There is nothing remotely socialistic about the American government in general. Those several of our institutions that represent the closest approximations are among our most widely revered, and universally supported. I might object to the denigration of all collective action for the common good as "socialism" simply for the inaccurate nonsense it is. But my protest is far more specific.

As a specialist in health promotion and disease prevention for more than two decades, I am entirely convinced that many of the best defenses of the human body reside ineluctably with the body politic. Many of the actions most certain to increase years in life and enhance life in years are collective actions. Ill-informed castigations that call into question our Americanism itself every time such actions are contemplated forestall vital progress. Progress that would redound to the benefit of my patients -- and my family -- and yours.

I am an American -- privileged and proud to be so. I do not feel I am suffering the brutal oppressions of socialism when our government takes my tax money to support the social enterprise of our military, which defends the American freedoms I enjoy. I do not feel my children's recourse to public education makes me a socialist. Nor do I feel so burdened when an ambulance rushes to the aid of a crash victim without first verifying their capacity to pay the bill when it comes due.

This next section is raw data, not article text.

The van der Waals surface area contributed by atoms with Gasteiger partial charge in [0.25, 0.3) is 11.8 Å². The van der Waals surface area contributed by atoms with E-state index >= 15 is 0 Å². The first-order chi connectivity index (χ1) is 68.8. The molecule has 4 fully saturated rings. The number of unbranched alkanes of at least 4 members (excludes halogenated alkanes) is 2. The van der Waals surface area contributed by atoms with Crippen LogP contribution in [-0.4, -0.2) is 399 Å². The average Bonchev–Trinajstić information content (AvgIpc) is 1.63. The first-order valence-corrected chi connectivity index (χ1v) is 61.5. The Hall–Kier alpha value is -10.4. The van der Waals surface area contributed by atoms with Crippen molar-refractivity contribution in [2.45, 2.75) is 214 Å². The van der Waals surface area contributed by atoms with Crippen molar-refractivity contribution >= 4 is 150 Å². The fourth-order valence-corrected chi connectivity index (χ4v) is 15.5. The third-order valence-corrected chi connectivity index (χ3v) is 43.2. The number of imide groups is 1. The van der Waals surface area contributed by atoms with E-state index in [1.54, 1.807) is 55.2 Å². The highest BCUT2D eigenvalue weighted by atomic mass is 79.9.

There are inalienably social aspects of our society. There are inalienably social aspects of every human society. We are, since long before there were political institutions of any kind, social animals. To renounce that as vehemently as some now seem inclined to do simply ignores aspects of reality as fundamental as the hive to the bees.

To rail faithfully against socialism -- not just as a political institution, but as a condition of life -- stay home from church, don't attend a political rally, don't join a political party, and don't let the U.S. military defend you. Never seek medical care, renounce the classroom, and avoid social media (including The Huffington Post). You really can't repudiate social enterprise as a member of any group, without undermining your own cause. If you are inclined to be a member of any group or to be the beneficiary of any collective action, then maybe you are not as adamantly anti-socialistic as you thought.

But if you are that rare exception, the true, anti-socialistic loner, then when you express that opinion, there should be nobody around to hear it -- with the possible exception of a tiger or bear, but certainly not a lion.


Dr. David L. Katz;